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Author (up) Dominoni, D.M.; Helm, B.; Lehmann, M.; Dowse, H.B.; Partecke, J. url  doi
openurl 
  Title Clocks for the city: circadian differences between forest and city songbirds Type Journal Article
  Year 2013 Publication Proceedings. Biological Sciences / The Royal Society Abbreviated Journal Proc Biol Sci  
  Volume 280 Issue 1763 Pages 20130593  
  Keywords Animals; Circadian Clocks/*physiology; Circadian Rhythm; Cities; *Ecosystem; Light; Male; Songbirds/classification/*physiology; Trees; Urbanization; birds; chronotype; circadian rhythms; light at night; radio-telemetry; urbanization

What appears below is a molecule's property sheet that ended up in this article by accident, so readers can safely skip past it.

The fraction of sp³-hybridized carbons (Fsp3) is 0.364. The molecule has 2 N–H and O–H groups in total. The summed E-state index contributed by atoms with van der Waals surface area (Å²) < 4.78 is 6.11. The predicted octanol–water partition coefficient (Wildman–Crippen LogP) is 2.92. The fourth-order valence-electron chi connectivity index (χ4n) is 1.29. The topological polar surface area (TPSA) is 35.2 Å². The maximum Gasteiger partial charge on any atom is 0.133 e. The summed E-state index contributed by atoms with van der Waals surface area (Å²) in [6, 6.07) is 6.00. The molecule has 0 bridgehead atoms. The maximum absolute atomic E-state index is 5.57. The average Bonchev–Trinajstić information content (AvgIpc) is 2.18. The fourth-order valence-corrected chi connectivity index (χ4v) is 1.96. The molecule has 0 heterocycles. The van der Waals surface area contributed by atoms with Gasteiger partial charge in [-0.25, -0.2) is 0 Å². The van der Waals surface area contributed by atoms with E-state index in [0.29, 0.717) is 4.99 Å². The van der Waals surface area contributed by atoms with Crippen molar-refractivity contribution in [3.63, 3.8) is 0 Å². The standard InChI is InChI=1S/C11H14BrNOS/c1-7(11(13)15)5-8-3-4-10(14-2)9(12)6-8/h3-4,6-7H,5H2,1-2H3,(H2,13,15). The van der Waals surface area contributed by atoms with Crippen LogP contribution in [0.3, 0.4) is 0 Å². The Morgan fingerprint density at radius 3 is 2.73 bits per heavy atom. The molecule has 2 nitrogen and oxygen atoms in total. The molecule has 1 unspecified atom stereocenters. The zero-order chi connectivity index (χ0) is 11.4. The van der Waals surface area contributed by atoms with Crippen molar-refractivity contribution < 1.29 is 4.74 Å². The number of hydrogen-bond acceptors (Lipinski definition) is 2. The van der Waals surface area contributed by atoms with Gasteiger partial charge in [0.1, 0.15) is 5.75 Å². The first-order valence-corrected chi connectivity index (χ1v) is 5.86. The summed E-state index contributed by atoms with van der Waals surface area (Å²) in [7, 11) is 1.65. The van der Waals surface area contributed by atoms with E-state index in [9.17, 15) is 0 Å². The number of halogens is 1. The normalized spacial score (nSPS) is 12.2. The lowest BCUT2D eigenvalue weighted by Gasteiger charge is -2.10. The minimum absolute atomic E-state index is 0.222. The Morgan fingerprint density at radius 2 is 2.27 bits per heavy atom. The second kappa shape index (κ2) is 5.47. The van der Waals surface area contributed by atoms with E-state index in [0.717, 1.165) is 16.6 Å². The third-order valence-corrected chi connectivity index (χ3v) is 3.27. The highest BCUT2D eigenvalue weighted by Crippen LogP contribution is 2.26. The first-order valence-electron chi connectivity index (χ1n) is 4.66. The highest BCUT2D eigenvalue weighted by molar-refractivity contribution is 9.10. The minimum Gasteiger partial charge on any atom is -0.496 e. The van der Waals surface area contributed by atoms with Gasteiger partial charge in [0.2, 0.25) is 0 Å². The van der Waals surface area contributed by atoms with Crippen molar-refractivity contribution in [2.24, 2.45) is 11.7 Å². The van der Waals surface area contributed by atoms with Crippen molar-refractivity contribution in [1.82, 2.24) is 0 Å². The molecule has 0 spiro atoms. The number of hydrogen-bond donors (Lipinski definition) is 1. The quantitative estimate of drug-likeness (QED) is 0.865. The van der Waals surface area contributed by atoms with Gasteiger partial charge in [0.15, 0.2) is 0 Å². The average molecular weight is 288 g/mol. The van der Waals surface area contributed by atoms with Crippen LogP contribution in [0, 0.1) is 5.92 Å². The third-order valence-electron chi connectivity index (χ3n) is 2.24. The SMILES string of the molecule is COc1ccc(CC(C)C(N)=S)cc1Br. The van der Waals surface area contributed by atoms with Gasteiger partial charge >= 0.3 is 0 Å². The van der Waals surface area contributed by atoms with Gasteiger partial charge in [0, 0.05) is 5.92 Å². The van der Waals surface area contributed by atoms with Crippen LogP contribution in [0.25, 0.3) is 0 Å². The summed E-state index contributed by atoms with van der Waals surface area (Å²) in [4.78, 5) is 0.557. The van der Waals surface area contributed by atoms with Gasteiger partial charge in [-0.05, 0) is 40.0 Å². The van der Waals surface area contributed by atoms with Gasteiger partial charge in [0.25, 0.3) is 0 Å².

Abstract To keep pace with progressing urbanization organisms must cope with extensive habitat change. Anthropogenic light and noise have modified differences between day and night, and may thereby interfere with circadian clocks. Urbanized species, such as birds, are known to advance their activity to early morning and night hours. We hypothesized that such modified activity patterns are reflected by properties of the endogenous circadian clock. Using automatic radio-telemetry, we tested this idea by comparing activity patterns of free-living forest and city European blackbirds (Turdus merula). We then recaptured the same individuals and recorded their activity under constant conditions. City birds started their activity earlier and had faster but less robust circadian oscillation of locomotor activity than forest conspecifics. Circadian period length predicted start of activity in the field, and this relationship was mainly explained by fast-paced and early-rising city birds. Although based on only two populations, our findings point to links between city life, chronotype and circadian phenotype in songbirds, and potentially in other organisms that colonize urban habitats, and highlight that urban environments can significantly modify biologically important rhythms in wild organisms.